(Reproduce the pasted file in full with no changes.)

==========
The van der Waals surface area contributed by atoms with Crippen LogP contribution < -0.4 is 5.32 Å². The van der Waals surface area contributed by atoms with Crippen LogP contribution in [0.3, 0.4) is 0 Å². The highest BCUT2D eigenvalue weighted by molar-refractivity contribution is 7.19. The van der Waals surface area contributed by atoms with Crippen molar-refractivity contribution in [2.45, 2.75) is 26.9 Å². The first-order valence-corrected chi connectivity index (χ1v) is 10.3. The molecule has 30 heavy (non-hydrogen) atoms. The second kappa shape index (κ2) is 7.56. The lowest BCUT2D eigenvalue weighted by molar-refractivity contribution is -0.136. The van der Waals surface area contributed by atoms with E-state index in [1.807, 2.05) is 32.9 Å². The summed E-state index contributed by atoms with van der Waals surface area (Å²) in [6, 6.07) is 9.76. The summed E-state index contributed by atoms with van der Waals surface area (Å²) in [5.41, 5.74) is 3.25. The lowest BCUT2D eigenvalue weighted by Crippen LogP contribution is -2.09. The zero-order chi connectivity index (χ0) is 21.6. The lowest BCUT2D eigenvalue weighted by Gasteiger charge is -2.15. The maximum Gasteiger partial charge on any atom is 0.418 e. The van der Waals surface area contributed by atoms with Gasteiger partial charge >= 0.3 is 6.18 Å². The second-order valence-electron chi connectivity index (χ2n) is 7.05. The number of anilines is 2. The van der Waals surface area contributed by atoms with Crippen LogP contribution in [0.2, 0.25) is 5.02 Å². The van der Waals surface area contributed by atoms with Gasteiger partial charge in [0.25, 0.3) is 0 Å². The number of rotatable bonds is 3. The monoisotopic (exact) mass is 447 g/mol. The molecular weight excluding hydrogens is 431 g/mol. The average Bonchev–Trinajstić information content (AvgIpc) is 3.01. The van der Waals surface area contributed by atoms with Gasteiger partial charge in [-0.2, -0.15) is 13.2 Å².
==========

The van der Waals surface area contributed by atoms with Crippen LogP contribution < -0.4 is 5.32 Å². The van der Waals surface area contributed by atoms with Crippen LogP contribution in [0.3, 0.4) is 0 Å². The highest BCUT2D eigenvalue weighted by molar-refractivity contribution is 7.19. The van der Waals surface area contributed by atoms with Crippen molar-refractivity contribution in [2.45, 2.75) is 26.9 Å². The first-order valence-corrected chi connectivity index (χ1v) is 10.3. The molecule has 30 heavy (non-hydrogen) atoms. The second kappa shape index (κ2) is 7.56. The lowest BCUT2D eigenvalue weighted by molar-refractivity contribution is -0.136. The van der Waals surface area contributed by atoms with E-state index in [1.807, 2.05) is 32.9 Å². The summed E-state index contributed by atoms with van der Waals surface area (Å²) in [6, 6.07) is 9.76. The summed E-state index contributed by atoms with van der Waals surface area (Å²) in [5.41, 5.74) is 3.25. The lowest BCUT2D eigenvalue weighted by Crippen LogP contribution is -2.09. The zero-order chi connectivity index (χ0) is 21.6. The lowest BCUT2D eigenvalue weighted by Gasteiger charge is -2.15. The maximum Gasteiger partial charge on any atom is 0.418 e. The van der Waals surface area contributed by atoms with Gasteiger partial charge >= 0.3 is 6.18 Å². The second-order valence-electron chi connectivity index (χ2n) is 7.05. The number of anilines is 2. The van der Waals surface area contributed by atoms with Crippen LogP contribution in [0.2, 0.25) is 5.02 Å². The van der Waals surface area contributed by atoms with Gasteiger partial charge in [0.25, 0.3) is 0 Å². The number of rotatable bonds is 3. The monoisotopic (exact) mass is 447 g/mol. The molecular weight excluding hydrogens is 431 g/mol. The average Bonchev–Trinajstić information content (AvgIpc) is 3.01. The van der Waals surface area contributed by atoms with Gasteiger partial charge in [-0.2, -0.15) is 13.2 Å².